How to clean a sheepskin rug at home without damaging it

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fluffy sheepskin rug in living room with neutral scheme
(Image credit: Future / Cox and Cox / Beth Mahoney)

POV: You splurged on a super cute (super expensive) sheepskin rug and now you’re wondering how you clean it, or if it’s even possible to clean it. Don't worry! You can clean a sheepskin rug (real or faux) and it’s easier than you’d think. 

Because real sheepskin rugs contain natural fibers, it’s important to avoid damaging the skin while cleaning it. Think of cleaning a natural sheepskin rug like cleaning leather and wool at the same time, which are both a li’l tricky to clean on their own. But, with the right approach, there’s no need to panic. As for faux sheepskin rugs — they’re even easier to clean. 

Keen to give your sheepskin rug a refresh but not quite sure where to start? Don’t stress, we’ve got you covered.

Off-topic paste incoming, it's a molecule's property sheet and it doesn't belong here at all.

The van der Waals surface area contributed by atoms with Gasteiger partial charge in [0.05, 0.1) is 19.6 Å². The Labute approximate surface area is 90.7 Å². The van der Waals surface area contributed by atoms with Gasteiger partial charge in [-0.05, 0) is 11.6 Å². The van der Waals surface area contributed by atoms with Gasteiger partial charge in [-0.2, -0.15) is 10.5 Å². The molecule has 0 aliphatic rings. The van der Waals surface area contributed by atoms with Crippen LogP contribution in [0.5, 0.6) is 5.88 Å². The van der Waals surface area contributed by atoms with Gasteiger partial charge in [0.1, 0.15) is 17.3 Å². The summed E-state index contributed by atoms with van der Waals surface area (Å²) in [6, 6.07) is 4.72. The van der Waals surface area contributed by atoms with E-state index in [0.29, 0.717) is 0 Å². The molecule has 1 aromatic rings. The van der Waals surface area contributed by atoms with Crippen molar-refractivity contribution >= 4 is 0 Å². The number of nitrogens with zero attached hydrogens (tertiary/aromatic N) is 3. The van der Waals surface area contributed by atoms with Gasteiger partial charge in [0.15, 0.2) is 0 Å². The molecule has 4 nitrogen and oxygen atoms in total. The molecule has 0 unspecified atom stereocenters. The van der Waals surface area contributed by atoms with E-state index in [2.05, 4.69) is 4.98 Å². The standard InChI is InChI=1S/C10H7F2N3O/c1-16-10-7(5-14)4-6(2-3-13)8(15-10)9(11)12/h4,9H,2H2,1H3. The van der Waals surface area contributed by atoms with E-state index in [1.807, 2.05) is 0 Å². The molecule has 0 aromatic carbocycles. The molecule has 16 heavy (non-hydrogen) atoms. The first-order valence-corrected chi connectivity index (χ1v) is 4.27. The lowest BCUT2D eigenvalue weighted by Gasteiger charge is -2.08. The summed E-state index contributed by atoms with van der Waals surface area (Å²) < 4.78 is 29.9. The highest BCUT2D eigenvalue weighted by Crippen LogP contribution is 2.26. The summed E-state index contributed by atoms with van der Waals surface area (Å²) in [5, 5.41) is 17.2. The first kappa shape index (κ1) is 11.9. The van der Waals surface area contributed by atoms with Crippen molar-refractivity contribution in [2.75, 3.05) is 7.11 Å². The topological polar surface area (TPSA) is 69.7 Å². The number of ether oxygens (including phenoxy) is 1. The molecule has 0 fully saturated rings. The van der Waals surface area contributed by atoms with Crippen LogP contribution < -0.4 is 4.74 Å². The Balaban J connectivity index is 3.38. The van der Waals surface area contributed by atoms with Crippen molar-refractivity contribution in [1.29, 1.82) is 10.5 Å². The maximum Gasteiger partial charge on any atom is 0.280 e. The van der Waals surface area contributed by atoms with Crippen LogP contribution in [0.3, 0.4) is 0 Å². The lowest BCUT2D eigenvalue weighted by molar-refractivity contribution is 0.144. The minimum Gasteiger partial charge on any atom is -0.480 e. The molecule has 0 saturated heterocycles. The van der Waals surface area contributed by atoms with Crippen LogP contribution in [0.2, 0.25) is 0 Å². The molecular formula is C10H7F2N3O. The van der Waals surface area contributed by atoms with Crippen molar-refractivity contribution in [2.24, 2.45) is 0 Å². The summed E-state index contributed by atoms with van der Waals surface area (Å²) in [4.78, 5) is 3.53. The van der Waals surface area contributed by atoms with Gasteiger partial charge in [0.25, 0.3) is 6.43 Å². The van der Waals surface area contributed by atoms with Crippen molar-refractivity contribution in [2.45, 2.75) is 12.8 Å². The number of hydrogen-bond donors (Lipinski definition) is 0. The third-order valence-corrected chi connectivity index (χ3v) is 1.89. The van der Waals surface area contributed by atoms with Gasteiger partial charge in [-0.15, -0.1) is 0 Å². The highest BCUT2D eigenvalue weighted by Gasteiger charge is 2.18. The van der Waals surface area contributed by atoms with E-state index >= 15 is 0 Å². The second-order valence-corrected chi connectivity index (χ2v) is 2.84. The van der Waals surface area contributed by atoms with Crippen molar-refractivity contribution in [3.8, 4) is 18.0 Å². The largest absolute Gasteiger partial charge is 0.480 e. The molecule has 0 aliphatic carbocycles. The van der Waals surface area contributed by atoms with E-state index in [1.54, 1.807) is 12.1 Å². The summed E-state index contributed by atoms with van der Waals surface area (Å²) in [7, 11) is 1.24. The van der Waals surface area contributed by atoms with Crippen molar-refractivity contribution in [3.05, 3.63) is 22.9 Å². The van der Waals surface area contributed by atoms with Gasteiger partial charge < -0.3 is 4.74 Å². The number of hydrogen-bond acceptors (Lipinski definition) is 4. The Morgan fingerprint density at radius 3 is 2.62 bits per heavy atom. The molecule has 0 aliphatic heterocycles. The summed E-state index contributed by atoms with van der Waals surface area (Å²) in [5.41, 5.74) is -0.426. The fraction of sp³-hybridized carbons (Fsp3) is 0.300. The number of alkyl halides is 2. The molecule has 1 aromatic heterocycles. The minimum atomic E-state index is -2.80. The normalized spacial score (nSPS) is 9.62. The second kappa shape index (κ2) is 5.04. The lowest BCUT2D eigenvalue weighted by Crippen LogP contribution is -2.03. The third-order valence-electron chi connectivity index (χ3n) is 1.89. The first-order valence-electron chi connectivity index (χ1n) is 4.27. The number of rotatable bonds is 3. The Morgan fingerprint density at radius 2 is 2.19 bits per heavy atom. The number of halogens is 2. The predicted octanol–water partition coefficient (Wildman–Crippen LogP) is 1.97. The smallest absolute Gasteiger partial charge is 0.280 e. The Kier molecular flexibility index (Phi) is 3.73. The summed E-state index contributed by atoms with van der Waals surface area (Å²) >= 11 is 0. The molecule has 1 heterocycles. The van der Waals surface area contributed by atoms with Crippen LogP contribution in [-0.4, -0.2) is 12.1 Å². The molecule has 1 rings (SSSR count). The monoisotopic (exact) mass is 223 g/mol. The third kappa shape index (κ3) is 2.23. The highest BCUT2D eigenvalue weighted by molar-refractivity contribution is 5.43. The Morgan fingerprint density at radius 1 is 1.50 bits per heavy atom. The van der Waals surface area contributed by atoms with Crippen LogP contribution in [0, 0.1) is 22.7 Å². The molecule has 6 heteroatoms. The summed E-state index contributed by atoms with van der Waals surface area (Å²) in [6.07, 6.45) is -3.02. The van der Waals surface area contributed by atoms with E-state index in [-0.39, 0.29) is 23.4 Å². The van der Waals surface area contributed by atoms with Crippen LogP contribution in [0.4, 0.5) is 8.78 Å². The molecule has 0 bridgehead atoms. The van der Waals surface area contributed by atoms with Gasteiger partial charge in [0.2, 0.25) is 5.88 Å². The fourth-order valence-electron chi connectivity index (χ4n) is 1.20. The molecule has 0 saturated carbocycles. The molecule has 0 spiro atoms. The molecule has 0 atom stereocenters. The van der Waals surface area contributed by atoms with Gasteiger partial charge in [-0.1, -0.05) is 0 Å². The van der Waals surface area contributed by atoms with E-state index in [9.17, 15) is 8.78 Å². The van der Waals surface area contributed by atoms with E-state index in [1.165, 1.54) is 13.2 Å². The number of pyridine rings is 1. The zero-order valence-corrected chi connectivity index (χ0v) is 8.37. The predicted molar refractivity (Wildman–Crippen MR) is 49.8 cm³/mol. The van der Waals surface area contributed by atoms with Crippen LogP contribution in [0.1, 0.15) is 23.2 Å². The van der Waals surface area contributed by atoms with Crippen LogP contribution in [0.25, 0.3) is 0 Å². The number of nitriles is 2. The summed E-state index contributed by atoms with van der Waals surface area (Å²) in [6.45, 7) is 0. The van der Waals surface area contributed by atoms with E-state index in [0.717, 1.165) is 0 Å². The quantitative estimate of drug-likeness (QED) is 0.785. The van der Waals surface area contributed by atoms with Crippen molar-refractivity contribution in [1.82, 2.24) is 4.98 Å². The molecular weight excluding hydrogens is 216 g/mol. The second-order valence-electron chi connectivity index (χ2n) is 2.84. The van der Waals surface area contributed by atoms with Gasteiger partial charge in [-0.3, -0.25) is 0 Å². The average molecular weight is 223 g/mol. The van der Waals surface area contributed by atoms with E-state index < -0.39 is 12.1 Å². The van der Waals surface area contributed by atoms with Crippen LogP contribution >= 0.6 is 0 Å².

How to clean a real sheepskin rug

Good to know

Time: 30 minutes

Difficulty: More effort (don't panic, this is only listed as "more effort" due to the number of steps involved)

Helpful hints: Make sure to read the rug's care instructions before you start the cleaning process. 

Here's what you'll need

How to clean a real sheepskin rug

Step 1: Shake it out 

The first step in the cleaning process is simply to take your rug outside and give it a good shake out. This should help to remove any loose fibers, as well as any dust or dirt. 

Step 2: Brush your rug